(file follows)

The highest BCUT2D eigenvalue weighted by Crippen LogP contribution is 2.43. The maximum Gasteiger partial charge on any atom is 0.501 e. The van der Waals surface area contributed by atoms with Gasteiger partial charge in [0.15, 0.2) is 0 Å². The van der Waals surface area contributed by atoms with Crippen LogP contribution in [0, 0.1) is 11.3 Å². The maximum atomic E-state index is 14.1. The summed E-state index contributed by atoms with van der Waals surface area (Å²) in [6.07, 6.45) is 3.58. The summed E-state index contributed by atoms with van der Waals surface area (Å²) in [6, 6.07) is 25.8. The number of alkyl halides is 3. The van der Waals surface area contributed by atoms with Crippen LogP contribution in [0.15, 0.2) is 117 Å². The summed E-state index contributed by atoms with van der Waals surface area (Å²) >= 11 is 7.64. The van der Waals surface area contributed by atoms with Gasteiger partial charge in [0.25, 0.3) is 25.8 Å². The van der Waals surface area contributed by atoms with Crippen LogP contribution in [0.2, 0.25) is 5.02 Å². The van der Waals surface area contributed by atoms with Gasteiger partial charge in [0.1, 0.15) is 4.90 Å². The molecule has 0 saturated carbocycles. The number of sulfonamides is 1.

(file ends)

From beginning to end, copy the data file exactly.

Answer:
The highest BCUT2D eigenvalue weighted by Crippen LogP contribution is 2.43. The maximum Gasteiger partial charge on any atom is 0.501 e. The van der Waals surface area contributed by atoms with Gasteiger partial charge in [0.15, 0.2) is 0 Å². The van der Waals surface area contributed by atoms with Crippen LogP contribution in [0, 0.1) is 11.3 Å². The maximum atomic E-state index is 14.1. The summed E-state index contributed by atoms with van der Waals surface area (Å²) in [6.07, 6.45) is 3.58. The summed E-state index contributed by atoms with van der Waals surface area (Å²) in [6, 6.07) is 25.8. The number of alkyl halides is 3. The van der Waals surface area contributed by atoms with Crippen LogP contribution in [0.15, 0.2) is 117 Å². The summed E-state index contributed by atoms with van der Waals surface area (Å²) >= 11 is 7.64. The van der Waals surface area contributed by atoms with Gasteiger partial charge in [0.25, 0.3) is 25.8 Å². The van der Waals surface area contributed by atoms with Crippen LogP contribution in [0.2, 0.25) is 5.02 Å². The van der Waals surface area contributed by atoms with Gasteiger partial charge in [0.1, 0.15) is 4.90 Å². The molecule has 0 saturated carbocycles. The number of sulfonamides is 1.